While no one can accurately predict where a traffic accident might take place, information gathered by the Kentucky State Police gives us a pretty good idea of when the odds are certainly more in our favor.
Based on its latest annual report, which was released last week, one of the safest places to be on the highway in 2010 was in a vehicle driven at dawn on a Sunday in March by a woman in her late 60s or early 70s who was making her way between Owensboro and Henderson on the Audubon Parkway.
If you were in a car driven on an urban state road by a man in his late 20s or early 30s during the daytime on a Friday last November, however, your chances of being in an accident were much higher.
Altogether, you had about a one in 129 chance of getting injured while on the highway last year. For traffic fatalities, the rate was one in every 3,300 Kentucky drivers.
While one is too many, we are least heading in the right direction, as the number of fatalities in 2010 dropped to its lowest level since at least 1996. On top of that, we’re on pace to go even lower, since there have been about 50 fewer fatalities so far this year than at the same point in 2010.
It appears that the General Assembly’s efforts to improve highway safety are paying off. Recent legislation to crack down on DUIs and texting while driving, not to mention tightening restrictions on our youngest drivers, have all helped, as has work done by our law enforcement officers.
Altogether, there were a little more than 150,000 traffic accidents across the Commonwealth in 2010, and their direct economic cost to the state topped $2 billion.
The number of accidents involving injury went down slightly when compared to 2009, while the number of those involving property damage went up slightly. Oddly, the number of accidents in parking lots or on private property increased by more than seven percent.
The KSP report breaks all of these accidents down in ways large and small. Fifty-six percent of those killed in vehicles were not wearing seat belts, for example, and alcohol was a factor in about a fifth of the cases in which someone died.
Nearly 100 motorcyclists were killed, and 60 of those were not wearing a helmet. The same held true for all but one of the 18 people who died in an ATV accident.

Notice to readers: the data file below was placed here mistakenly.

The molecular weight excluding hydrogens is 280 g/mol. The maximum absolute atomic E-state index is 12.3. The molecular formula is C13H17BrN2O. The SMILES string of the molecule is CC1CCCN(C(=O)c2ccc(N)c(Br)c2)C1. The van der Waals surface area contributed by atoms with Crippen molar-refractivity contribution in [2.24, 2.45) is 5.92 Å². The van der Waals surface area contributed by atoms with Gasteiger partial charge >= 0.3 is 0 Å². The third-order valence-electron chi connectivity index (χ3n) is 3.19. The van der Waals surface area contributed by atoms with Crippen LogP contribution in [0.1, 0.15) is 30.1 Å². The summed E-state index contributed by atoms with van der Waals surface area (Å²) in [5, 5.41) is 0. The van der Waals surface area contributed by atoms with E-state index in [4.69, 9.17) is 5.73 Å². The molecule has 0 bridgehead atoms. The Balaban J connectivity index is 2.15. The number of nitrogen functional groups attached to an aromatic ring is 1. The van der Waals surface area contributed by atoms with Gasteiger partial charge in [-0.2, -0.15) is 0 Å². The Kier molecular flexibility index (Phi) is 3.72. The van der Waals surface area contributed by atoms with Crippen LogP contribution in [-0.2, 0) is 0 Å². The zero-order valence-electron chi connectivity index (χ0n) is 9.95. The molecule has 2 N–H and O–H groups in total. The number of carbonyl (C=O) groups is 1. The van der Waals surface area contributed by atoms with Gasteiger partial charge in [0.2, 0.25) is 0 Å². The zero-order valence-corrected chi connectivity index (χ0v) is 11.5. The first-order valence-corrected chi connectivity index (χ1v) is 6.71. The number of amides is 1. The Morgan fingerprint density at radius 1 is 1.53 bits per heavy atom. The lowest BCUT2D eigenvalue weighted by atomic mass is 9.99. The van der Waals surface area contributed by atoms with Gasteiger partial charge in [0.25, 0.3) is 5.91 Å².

There were 11,000 hit-and-runs, 8,000 accidents involving a parked vehicle and 5,000 collisions between a vehicle and a deer or another animal.
There were more than 1,000 accidents involving emergency vehicles, nearly 850 involving school buses and just shy of 200 involving farm equipment.
Around 60 of the highway deaths were pedestrians, and in nearly half of those cases, the pedestrian was wearing dark clothing or otherwise was not easily visible. There were 23 deaths due to fatigue, 10 involving collisions with trains, eight caused as a result of cell phone use and four due to people lying in the road.
Of our interstates, I-64 and I-75 saw 19 fatalities each in 2010, but I-75 had the most accidents. The Breathitt Parkway in Western Kentucky had seven deaths last year, which was almost as much as every other parkway put together; combined, the remainder had 10.
All of this information is just part of what can be found in the KSP report, which can be downloaded online at kentuckystatepolice.org. It’s a useful tool that enables the legislature to better target ways we can make our roads even safer, which is always a top priority, especially when we adopt the state road plan every two years.
We got a boost in that area last Thursday, when the Kentucky Office of Highway Safety announced that it has awarded $4.7 million in federal funding to law enforcement agencies and highway safety agencies across the Commonwealth. This money is covering overtime costs, training and educational programs, and comes at an ideal time.
As always, I encourage you to contact me if you have any questions or suggestions involving this column or anything else affecting state government. I can be reached by writing to Room 366B, Capitol Annex, 702 Capitol Avenue, Frankfort, KY 40601. You can also leave a message for me or for any legislator at 800-372-7181. For those with a hearing impairment, the number is 800-896-0305.